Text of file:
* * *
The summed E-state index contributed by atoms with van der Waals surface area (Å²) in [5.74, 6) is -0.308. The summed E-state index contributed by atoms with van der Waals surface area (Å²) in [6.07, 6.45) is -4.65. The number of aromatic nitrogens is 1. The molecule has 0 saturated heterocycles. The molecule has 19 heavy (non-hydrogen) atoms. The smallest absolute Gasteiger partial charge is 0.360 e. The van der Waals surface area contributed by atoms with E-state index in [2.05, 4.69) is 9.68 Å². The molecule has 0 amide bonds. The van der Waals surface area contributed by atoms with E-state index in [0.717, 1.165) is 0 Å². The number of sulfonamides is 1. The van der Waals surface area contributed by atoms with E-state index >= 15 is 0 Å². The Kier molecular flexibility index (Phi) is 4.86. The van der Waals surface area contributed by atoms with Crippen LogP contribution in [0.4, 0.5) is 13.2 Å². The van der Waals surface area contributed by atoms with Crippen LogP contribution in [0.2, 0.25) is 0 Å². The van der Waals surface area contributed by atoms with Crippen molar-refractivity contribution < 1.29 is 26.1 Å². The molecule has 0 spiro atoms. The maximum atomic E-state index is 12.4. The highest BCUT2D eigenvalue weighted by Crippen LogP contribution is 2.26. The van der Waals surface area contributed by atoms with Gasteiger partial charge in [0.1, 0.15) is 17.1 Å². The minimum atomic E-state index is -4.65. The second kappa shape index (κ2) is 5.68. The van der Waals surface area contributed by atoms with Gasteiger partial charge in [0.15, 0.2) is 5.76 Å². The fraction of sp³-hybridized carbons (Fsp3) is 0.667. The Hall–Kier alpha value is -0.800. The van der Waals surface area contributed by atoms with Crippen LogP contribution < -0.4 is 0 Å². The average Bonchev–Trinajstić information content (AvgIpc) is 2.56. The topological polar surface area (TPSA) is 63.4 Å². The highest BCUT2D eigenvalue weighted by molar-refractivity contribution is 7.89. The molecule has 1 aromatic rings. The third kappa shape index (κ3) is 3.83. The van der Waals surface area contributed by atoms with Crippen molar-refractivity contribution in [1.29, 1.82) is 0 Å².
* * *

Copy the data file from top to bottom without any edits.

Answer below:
The summed E-state index contributed by atoms with van der Waals surface area (Å²) in [5.74, 6) is -0.308. The summed E-state index contributed by atoms with van der Waals surface area (Å²) in [6.07, 6.45) is -4.65. The number of aromatic nitrogens is 1. The molecule has 0 saturated heterocycles. The molecule has 19 heavy (non-hydrogen) atoms. The smallest absolute Gasteiger partial charge is 0.360 e. The van der Waals surface area contributed by atoms with E-state index in [2.05, 4.69) is 9.68 Å². The molecule has 0 amide bonds. The van der Waals surface area contributed by atoms with E-state index in [0.717, 1.165) is 0 Å². The number of sulfonamides is 1. The van der Waals surface area contributed by atoms with E-state index >= 15 is 0 Å². The Kier molecular flexibility index (Phi) is 4.86. The van der Waals surface area contributed by atoms with Crippen LogP contribution in [0.4, 0.5) is 13.2 Å². The van der Waals surface area contributed by atoms with Crippen LogP contribution in [0.2, 0.25) is 0 Å². The van der Waals surface area contributed by atoms with Crippen molar-refractivity contribution < 1.29 is 26.1 Å². The molecule has 0 spiro atoms. The maximum atomic E-state index is 12.4. The highest BCUT2D eigenvalue weighted by Crippen LogP contribution is 2.26. The van der Waals surface area contributed by atoms with Gasteiger partial charge in [0.1, 0.15) is 17.1 Å². The minimum atomic E-state index is -4.65. The second kappa shape index (κ2) is 5.68. The van der Waals surface area contributed by atoms with Gasteiger partial charge in [0.15, 0.2) is 5.76 Å². The fraction of sp³-hybridized carbons (Fsp3) is 0.667. The Hall–Kier alpha value is -0.800. The van der Waals surface area contributed by atoms with Crippen LogP contribution < -0.4 is 0 Å². The average Bonchev–Trinajstić information content (AvgIpc) is 2.56. The topological polar surface area (TPSA) is 63.4 Å². The highest BCUT2D eigenvalue weighted by molar-refractivity contribution is 7.89. The molecule has 1 aromatic rings. The third kappa shape index (κ3) is 3.83. The van der Waals surface area contributed by atoms with Crippen molar-refractivity contribution in [1.29, 1.82) is 0 Å².